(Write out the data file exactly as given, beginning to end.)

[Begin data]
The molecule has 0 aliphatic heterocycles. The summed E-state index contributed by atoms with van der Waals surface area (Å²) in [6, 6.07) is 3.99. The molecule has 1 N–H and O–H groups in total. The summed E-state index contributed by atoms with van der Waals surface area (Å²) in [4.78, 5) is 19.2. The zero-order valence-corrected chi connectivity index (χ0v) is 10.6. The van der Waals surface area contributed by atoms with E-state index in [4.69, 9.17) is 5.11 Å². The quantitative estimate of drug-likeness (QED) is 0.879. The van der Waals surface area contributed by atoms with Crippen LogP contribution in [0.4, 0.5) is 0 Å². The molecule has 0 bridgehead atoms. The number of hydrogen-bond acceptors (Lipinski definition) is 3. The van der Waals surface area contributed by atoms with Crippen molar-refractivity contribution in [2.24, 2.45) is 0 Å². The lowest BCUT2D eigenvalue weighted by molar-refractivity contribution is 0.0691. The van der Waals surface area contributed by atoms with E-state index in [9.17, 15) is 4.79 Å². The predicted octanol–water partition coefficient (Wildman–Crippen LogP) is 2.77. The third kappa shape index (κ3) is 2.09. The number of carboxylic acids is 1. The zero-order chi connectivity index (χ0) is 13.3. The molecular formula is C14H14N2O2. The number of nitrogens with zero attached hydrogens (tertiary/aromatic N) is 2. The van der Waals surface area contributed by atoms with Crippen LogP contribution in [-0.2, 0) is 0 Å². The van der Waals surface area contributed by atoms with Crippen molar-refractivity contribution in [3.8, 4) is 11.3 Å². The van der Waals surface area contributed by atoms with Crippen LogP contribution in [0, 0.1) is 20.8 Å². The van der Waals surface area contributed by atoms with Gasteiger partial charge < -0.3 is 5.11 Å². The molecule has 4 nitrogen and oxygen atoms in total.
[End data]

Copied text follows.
The molecule has 0 aliphatic heterocycles. The summed E-state index contributed by atoms with van der Waals surface area (Å²) in [6, 6.07) is 3.99. The molecule has 1 N–H and O–H groups in total. The summed E-state index contributed by atoms with van der Waals surface area (Å²) in [4.78, 5) is 19.2. The zero-order valence-corrected chi connectivity index (χ0v) is 10.6. The van der Waals surface area contributed by atoms with E-state index in [4.69, 9.17) is 5.11 Å². The quantitative estimate of drug-likeness (QED) is 0.879. The van der Waals surface area contributed by atoms with Crippen LogP contribution in [0.4, 0.5) is 0 Å². The molecule has 0 bridgehead atoms. The number of hydrogen-bond acceptors (Lipinski definition) is 3. The van der Waals surface area contributed by atoms with Crippen molar-refractivity contribution in [2.24, 2.45) is 0 Å². The lowest BCUT2D eigenvalue weighted by molar-refractivity contribution is 0.0691. The van der Waals surface area contributed by atoms with E-state index in [9.17, 15) is 4.79 Å². The predicted octanol–water partition coefficient (Wildman–Crippen LogP) is 2.77. The third kappa shape index (κ3) is 2.09. The number of carboxylic acids is 1. The zero-order chi connectivity index (χ0) is 13.3. The molecular formula is C14H14N2O2. The number of nitrogens with zero attached hydrogens (tertiary/aromatic N) is 2. The van der Waals surface area contributed by atoms with Crippen LogP contribution in [-0.2, 0) is 0 Å². The van der Waals surface area contributed by atoms with Crippen molar-refractivity contribution in [3.8, 4) is 11.3 Å². The van der Waals surface area contributed by atoms with Crippen LogP contribution in [0, 0.1) is 20.8 Å². The van der Waals surface area contributed by atoms with Gasteiger partial charge < -0.3 is 5.11 Å². The molecule has 4 nitrogen and oxygen atoms in total.